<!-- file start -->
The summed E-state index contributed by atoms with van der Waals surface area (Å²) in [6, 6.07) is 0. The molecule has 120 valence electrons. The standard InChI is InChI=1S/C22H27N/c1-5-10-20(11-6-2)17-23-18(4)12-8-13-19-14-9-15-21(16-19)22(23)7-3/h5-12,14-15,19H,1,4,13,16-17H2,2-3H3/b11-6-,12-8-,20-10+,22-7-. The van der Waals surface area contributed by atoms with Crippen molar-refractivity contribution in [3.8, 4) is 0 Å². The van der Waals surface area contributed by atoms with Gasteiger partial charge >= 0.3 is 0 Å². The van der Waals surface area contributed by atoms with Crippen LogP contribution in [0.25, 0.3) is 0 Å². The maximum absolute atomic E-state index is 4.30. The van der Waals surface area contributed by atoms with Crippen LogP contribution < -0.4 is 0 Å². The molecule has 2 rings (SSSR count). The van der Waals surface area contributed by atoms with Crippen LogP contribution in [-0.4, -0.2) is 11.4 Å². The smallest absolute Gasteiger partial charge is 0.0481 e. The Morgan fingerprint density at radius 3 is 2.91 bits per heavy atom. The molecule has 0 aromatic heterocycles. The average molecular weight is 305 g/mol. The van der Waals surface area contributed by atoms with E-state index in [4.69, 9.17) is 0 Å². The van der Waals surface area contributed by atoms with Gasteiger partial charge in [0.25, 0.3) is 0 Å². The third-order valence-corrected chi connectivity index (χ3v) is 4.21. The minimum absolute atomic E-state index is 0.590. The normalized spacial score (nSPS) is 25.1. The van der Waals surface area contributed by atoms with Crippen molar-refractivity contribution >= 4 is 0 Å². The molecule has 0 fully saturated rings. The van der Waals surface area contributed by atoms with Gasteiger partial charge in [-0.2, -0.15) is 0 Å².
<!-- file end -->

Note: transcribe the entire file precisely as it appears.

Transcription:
The summed E-state index contributed by atoms with van der Waals surface area (Å²) in [6, 6.07) is 0. The molecule has 120 valence electrons. The standard InChI is InChI=1S/C22H27N/c1-5-10-20(11-6-2)17-23-18(4)12-8-13-19-14-9-15-21(16-19)22(23)7-3/h5-12,14-15,19H,1,4,13,16-17H2,2-3H3/b11-6-,12-8-,20-10+,22-7-. The van der Waals surface area contributed by atoms with Crippen molar-refractivity contribution in [3.8, 4) is 0 Å². The van der Waals surface area contributed by atoms with Gasteiger partial charge >= 0.3 is 0 Å². The van der Waals surface area contributed by atoms with Crippen LogP contribution in [0.25, 0.3) is 0 Å². The maximum absolute atomic E-state index is 4.30. The van der Waals surface area contributed by atoms with Crippen LogP contribution < -0.4 is 0 Å². The molecule has 2 rings (SSSR count). The van der Waals surface area contributed by atoms with Crippen LogP contribution in [-0.4, -0.2) is 11.4 Å². The smallest absolute Gasteiger partial charge is 0.0481 e. The Morgan fingerprint density at radius 3 is 2.91 bits per heavy atom. The molecule has 0 aromatic heterocycles. The average molecular weight is 305 g/mol. The van der Waals surface area contributed by atoms with E-state index in [4.69, 9.17) is 0 Å². The van der Waals surface area contributed by atoms with Gasteiger partial charge in [0.25, 0.3) is 0 Å². The third-order valence-corrected chi connectivity index (χ3v) is 4.21. The minimum absolute atomic E-state index is 0.590. The normalized spacial score (nSPS) is 25.1. The van der Waals surface area contributed by atoms with Crippen molar-refractivity contribution >= 4 is 0 Å². The molecule has 0 fully saturated rings. The van der Waals surface area contributed by atoms with Gasteiger partial charge in [-0.2, -0.15) is 0 Å².